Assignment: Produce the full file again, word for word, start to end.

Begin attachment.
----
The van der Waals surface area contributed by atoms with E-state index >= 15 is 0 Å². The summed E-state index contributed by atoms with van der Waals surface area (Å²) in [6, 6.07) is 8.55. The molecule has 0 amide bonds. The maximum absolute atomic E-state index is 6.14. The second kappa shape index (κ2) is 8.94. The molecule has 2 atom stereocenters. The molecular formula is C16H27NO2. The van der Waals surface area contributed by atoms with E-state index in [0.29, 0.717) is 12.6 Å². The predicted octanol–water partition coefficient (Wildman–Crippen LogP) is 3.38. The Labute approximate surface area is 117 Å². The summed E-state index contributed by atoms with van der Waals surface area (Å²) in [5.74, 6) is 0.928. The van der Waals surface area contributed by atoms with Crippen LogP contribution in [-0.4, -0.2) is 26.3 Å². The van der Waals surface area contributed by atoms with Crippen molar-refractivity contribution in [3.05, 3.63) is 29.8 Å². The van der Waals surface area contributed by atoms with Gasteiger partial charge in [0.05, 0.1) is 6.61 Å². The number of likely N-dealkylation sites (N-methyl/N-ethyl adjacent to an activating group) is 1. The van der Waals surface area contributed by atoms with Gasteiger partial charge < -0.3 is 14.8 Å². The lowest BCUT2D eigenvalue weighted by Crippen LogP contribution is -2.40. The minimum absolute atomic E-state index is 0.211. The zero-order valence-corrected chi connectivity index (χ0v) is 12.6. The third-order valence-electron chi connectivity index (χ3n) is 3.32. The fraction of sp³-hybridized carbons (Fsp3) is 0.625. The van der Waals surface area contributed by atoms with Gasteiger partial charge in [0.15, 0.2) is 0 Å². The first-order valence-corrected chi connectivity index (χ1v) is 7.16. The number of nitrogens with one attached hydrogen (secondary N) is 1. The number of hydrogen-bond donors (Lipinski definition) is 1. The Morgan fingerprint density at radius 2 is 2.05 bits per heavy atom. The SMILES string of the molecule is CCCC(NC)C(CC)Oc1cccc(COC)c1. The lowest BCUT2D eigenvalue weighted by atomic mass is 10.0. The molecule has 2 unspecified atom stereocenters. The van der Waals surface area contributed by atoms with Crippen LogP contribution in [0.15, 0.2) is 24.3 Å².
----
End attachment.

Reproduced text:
The van der Waals surface area contributed by atoms with E-state index >= 15 is 0 Å². The summed E-state index contributed by atoms with van der Waals surface area (Å²) in [6, 6.07) is 8.55. The molecule has 0 amide bonds. The maximum absolute atomic E-state index is 6.14. The second kappa shape index (κ2) is 8.94. The molecule has 2 atom stereocenters. The molecular formula is C16H27NO2. The van der Waals surface area contributed by atoms with E-state index in [0.29, 0.717) is 12.6 Å². The predicted octanol–water partition coefficient (Wildman–Crippen LogP) is 3.38. The Labute approximate surface area is 117 Å². The summed E-state index contributed by atoms with van der Waals surface area (Å²) in [5.74, 6) is 0.928. The van der Waals surface area contributed by atoms with Crippen LogP contribution in [-0.4, -0.2) is 26.3 Å². The van der Waals surface area contributed by atoms with Crippen molar-refractivity contribution in [3.05, 3.63) is 29.8 Å². The van der Waals surface area contributed by atoms with Gasteiger partial charge in [0.05, 0.1) is 6.61 Å². The number of likely N-dealkylation sites (N-methyl/N-ethyl adjacent to an activating group) is 1. The van der Waals surface area contributed by atoms with Gasteiger partial charge < -0.3 is 14.8 Å². The lowest BCUT2D eigenvalue weighted by Crippen LogP contribution is -2.40. The minimum absolute atomic E-state index is 0.211. The zero-order valence-corrected chi connectivity index (χ0v) is 12.6. The third-order valence-electron chi connectivity index (χ3n) is 3.32. The fraction of sp³-hybridized carbons (Fsp3) is 0.625. The van der Waals surface area contributed by atoms with Gasteiger partial charge in [0.15, 0.2) is 0 Å². The first-order valence-corrected chi connectivity index (χ1v) is 7.16. The number of nitrogens with one attached hydrogen (secondary N) is 1. The number of hydrogen-bond donors (Lipinski definition) is 1. The Morgan fingerprint density at radius 2 is 2.05 bits per heavy atom. The SMILES string of the molecule is CCCC(NC)C(CC)Oc1cccc(COC)c1. The lowest BCUT2D eigenvalue weighted by atomic mass is 10.0. The molecule has 2 unspecified atom stereocenters. The van der Waals surface area contributed by atoms with Crippen LogP contribution in [0.15, 0.2) is 24.3 Å².